This is the penultimate part of Drieka and the moon, by Herman Charles Bosman.
We were holding hands then, sitting on the grass with our feet in the road, and Drieka leant her head on my shoulder, and her long hair stirred against my face, but I looked only at her feet. And I thought for a moment that I loved her. And I did not love her because her body was beautiful, or because she had red lips, or because her eyes were blue. In that moment I did not understand about her body or her red lips or her eyes. I loved her for her feet; and because her feet were in the road next to mine.
And yet all the time I felt, far away at the back of my mind, that it was the moon that was doing these things to me.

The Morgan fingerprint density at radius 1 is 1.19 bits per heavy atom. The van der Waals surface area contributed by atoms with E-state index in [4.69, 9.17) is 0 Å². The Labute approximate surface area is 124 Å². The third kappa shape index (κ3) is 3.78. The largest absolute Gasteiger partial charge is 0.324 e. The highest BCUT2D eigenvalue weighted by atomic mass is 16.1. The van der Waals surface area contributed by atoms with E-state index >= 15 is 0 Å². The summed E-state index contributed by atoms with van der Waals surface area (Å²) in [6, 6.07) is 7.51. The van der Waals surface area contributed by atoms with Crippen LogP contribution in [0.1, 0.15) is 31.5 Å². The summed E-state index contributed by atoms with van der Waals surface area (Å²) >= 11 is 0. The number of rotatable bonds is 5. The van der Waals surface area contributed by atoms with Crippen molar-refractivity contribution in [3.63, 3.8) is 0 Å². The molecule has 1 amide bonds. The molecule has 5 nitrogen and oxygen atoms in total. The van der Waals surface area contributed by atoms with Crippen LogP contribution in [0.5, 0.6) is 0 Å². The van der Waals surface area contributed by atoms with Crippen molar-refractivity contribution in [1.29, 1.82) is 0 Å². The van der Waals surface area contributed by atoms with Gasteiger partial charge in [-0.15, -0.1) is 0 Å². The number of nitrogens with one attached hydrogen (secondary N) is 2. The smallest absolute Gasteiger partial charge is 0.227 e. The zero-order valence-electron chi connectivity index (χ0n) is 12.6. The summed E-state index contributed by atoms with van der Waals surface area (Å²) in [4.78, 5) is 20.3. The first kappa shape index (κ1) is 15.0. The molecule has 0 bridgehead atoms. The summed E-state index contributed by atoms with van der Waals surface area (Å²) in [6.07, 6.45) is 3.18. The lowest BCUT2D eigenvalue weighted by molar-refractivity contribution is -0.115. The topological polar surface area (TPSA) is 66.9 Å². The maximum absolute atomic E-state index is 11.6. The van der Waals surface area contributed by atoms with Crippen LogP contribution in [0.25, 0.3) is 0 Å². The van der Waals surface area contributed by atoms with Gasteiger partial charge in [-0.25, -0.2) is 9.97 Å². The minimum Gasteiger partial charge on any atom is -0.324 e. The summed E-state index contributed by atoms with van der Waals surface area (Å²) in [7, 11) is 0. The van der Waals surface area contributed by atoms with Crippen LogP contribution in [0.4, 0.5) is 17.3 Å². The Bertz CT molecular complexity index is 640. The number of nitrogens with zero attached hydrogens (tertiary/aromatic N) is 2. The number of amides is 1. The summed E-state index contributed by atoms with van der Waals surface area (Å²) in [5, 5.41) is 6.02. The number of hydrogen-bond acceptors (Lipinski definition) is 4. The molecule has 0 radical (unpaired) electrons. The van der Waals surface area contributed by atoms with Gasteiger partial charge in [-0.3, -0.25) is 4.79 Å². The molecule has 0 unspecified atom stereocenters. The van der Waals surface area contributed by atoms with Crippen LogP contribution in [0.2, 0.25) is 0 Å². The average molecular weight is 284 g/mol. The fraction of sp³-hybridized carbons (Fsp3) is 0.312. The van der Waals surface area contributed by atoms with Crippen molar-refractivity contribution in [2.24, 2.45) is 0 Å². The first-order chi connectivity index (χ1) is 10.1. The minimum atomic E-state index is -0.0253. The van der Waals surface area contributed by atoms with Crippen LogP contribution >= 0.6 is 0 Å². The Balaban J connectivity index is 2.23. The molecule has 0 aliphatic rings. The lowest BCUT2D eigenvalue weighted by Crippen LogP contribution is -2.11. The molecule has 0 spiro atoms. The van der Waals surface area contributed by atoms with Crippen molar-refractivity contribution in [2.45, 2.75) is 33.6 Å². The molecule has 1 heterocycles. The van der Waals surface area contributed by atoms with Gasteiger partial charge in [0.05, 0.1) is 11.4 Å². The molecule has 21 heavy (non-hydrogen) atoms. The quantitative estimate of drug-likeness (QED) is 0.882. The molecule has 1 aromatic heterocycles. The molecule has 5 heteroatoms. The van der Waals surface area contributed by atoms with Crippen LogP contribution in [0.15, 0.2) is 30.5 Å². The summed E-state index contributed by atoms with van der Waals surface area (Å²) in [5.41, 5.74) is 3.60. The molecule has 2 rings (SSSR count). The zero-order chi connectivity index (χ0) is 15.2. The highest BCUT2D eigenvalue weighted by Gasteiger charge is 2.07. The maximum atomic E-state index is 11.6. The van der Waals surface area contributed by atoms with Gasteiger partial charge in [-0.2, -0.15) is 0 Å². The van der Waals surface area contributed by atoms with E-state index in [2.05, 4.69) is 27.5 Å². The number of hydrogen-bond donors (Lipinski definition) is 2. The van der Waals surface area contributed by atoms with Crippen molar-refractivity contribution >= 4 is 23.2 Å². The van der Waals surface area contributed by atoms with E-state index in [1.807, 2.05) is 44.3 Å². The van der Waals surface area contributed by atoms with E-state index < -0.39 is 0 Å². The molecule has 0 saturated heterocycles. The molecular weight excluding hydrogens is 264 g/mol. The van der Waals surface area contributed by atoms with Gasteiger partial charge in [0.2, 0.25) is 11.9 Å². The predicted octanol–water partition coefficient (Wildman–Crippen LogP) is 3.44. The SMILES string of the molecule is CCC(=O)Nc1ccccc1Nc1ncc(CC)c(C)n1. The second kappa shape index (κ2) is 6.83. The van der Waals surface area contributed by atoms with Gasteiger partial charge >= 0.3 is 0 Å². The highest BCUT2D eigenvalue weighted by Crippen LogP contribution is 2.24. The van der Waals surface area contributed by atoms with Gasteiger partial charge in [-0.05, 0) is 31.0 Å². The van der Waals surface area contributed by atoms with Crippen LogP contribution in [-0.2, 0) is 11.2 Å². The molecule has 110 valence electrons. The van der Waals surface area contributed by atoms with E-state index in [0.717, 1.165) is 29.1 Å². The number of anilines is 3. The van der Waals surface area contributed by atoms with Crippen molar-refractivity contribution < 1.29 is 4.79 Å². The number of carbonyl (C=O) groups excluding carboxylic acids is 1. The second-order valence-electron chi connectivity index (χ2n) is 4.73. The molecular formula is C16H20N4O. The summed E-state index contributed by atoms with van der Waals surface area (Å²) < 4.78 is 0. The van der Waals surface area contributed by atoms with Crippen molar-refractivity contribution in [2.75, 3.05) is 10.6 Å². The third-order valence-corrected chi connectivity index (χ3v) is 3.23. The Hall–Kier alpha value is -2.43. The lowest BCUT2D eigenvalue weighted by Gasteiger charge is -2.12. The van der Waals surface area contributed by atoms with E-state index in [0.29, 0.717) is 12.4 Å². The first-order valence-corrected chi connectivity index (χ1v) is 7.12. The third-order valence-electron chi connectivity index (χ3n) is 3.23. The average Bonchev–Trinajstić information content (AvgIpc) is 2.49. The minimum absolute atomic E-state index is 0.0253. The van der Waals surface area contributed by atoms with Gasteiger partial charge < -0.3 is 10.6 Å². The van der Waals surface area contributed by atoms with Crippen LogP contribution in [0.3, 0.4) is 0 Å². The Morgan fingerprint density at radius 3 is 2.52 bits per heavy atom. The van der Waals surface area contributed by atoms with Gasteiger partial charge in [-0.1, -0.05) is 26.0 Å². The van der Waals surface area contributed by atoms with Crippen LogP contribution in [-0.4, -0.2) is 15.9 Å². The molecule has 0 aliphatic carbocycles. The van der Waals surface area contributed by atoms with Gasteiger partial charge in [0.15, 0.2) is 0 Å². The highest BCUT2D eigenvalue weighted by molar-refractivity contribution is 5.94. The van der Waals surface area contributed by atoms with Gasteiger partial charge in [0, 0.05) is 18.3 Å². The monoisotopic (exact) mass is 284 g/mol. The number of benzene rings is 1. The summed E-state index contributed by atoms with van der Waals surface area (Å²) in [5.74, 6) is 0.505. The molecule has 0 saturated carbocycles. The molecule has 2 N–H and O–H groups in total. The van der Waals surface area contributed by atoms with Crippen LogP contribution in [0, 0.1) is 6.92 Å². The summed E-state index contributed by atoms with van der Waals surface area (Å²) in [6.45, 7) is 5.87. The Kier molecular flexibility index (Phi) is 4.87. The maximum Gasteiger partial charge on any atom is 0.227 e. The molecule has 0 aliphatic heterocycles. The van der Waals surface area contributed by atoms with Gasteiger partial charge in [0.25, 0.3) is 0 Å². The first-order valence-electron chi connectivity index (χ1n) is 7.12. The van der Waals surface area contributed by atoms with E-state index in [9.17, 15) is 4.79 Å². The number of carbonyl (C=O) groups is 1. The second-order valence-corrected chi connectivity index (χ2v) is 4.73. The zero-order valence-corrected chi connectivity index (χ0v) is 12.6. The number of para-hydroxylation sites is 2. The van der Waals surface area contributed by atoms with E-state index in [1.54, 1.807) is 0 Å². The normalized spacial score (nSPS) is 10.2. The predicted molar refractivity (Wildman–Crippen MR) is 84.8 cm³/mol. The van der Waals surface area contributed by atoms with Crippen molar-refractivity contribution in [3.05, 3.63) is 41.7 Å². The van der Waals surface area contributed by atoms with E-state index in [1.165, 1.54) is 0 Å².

"You have got good feet for walking on," I said to Drieka.
"Braam Venter would have said that I have got good feet for dancing on," Drieka answered, laughing. And I began to grow jealous of Braam Venter.
The next thing I knew was that Drieka had thrown herself into my arms.
"Do you think I'm very beautiful, Schalk?" she asked.
"You are very beautiful, Drieka," I answered slowly, "very beautiful."
"Will you do something for me Schalk?" Drieka asked again, and her red lips were very close to my cheek. "Will you do something for me if I love you very much?"
"What do you want me to do Drieka?"
She drew my head down to her lips and whispered hot words in my ear.
And so it came about that I thrust her from me suddenly. I jumped unsteadily to my feet; found my horse and rode away. I left Drieka Breytenbach where I had found her, under the thorn-tree by the roadside, with her hot whisperings still ringing in my ears, and before I reached home the moon had set behind the Dwarsberge*.